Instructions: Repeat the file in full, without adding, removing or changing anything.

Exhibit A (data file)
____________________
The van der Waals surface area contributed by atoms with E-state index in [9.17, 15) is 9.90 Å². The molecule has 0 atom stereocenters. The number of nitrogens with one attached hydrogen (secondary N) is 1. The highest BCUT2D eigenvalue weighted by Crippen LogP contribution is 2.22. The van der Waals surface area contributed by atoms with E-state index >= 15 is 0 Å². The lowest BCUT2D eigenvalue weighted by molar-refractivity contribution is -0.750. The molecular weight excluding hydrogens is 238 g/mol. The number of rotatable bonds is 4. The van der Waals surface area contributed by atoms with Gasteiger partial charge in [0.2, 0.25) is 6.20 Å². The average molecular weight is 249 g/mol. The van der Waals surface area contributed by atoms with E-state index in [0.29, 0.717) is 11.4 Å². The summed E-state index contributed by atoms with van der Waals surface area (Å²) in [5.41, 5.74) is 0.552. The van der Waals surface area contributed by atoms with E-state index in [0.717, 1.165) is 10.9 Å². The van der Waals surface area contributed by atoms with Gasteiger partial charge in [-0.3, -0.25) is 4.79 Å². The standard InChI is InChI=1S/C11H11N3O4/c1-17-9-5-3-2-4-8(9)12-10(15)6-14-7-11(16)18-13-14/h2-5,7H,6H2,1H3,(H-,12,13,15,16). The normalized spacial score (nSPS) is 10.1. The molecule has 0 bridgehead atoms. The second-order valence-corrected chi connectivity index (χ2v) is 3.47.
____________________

The van der Waals surface area contributed by atoms with E-state index in [9.17, 15) is 9.90 Å². The molecule has 0 atom stereocenters. The number of nitrogens with one attached hydrogen (secondary N) is 1. The highest BCUT2D eigenvalue weighted by Crippen LogP contribution is 2.22. The van der Waals surface area contributed by atoms with E-state index >= 15 is 0 Å². The lowest BCUT2D eigenvalue weighted by molar-refractivity contribution is -0.750. The molecular weight excluding hydrogens is 238 g/mol. The number of rotatable bonds is 4. The van der Waals surface area contributed by atoms with Gasteiger partial charge in [0.2, 0.25) is 6.20 Å². The average molecular weight is 249 g/mol. The van der Waals surface area contributed by atoms with E-state index in [0.29, 0.717) is 11.4 Å². The summed E-state index contributed by atoms with van der Waals surface area (Å²) in [5.41, 5.74) is 0.552. The van der Waals surface area contributed by atoms with E-state index in [0.717, 1.165) is 10.9 Å². The van der Waals surface area contributed by atoms with Gasteiger partial charge in [-0.3, -0.25) is 4.79 Å². The standard InChI is InChI=1S/C11H11N3O4/c1-17-9-5-3-2-4-8(9)12-10(15)6-14-7-11(16)18-13-14/h2-5,7H,6H2,1H3,(H-,12,13,15,16). The normalized spacial score (nSPS) is 10.1. The molecule has 0 bridgehead atoms. The second-order valence-corrected chi connectivity index (χ2v) is 3.47.